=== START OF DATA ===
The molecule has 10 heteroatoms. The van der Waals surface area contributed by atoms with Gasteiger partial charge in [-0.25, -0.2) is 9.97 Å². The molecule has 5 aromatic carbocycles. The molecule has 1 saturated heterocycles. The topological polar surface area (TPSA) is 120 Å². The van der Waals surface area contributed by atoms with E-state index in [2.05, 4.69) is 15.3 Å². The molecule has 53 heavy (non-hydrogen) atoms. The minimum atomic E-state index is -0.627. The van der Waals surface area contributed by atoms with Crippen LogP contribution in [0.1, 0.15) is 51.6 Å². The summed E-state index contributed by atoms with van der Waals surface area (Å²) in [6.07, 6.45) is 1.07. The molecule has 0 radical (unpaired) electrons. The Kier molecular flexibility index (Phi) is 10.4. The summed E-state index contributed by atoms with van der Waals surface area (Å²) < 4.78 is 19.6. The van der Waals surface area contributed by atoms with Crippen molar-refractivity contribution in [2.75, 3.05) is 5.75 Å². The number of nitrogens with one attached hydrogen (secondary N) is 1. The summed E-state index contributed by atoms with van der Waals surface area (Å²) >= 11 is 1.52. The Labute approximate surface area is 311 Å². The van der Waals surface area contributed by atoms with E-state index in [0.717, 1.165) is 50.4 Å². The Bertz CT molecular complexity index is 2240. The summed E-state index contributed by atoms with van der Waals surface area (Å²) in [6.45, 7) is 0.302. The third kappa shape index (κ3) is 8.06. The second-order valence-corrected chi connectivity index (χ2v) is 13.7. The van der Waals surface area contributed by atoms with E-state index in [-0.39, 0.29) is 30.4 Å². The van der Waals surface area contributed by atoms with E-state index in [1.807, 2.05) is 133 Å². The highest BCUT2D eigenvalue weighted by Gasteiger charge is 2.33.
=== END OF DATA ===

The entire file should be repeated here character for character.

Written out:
The molecule has 10 heteroatoms. The van der Waals surface area contributed by atoms with Gasteiger partial charge in [-0.25, -0.2) is 9.97 Å². The molecule has 5 aromatic carbocycles. The molecule has 1 saturated heterocycles. The topological polar surface area (TPSA) is 120 Å². The van der Waals surface area contributed by atoms with E-state index in [2.05, 4.69) is 15.3 Å². The molecule has 53 heavy (non-hydrogen) atoms. The minimum atomic E-state index is -0.627. The van der Waals surface area contributed by atoms with Crippen LogP contribution in [0.1, 0.15) is 51.6 Å². The summed E-state index contributed by atoms with van der Waals surface area (Å²) in [6.07, 6.45) is 1.07. The molecule has 0 radical (unpaired) electrons. The Kier molecular flexibility index (Phi) is 10.4. The summed E-state index contributed by atoms with van der Waals surface area (Å²) < 4.78 is 19.6. The van der Waals surface area contributed by atoms with Crippen molar-refractivity contribution in [2.75, 3.05) is 5.75 Å². The number of nitrogens with one attached hydrogen (secondary N) is 1. The summed E-state index contributed by atoms with van der Waals surface area (Å²) >= 11 is 1.52. The Labute approximate surface area is 311 Å². The van der Waals surface area contributed by atoms with E-state index in [0.717, 1.165) is 50.4 Å². The Bertz CT molecular complexity index is 2240. The summed E-state index contributed by atoms with van der Waals surface area (Å²) in [6.45, 7) is 0.302. The third kappa shape index (κ3) is 8.06. The second-order valence-corrected chi connectivity index (χ2v) is 13.7. The van der Waals surface area contributed by atoms with E-state index in [-0.39, 0.29) is 30.4 Å². The van der Waals surface area contributed by atoms with E-state index in [1.807, 2.05) is 133 Å². The highest BCUT2D eigenvalue weighted by Gasteiger charge is 2.33.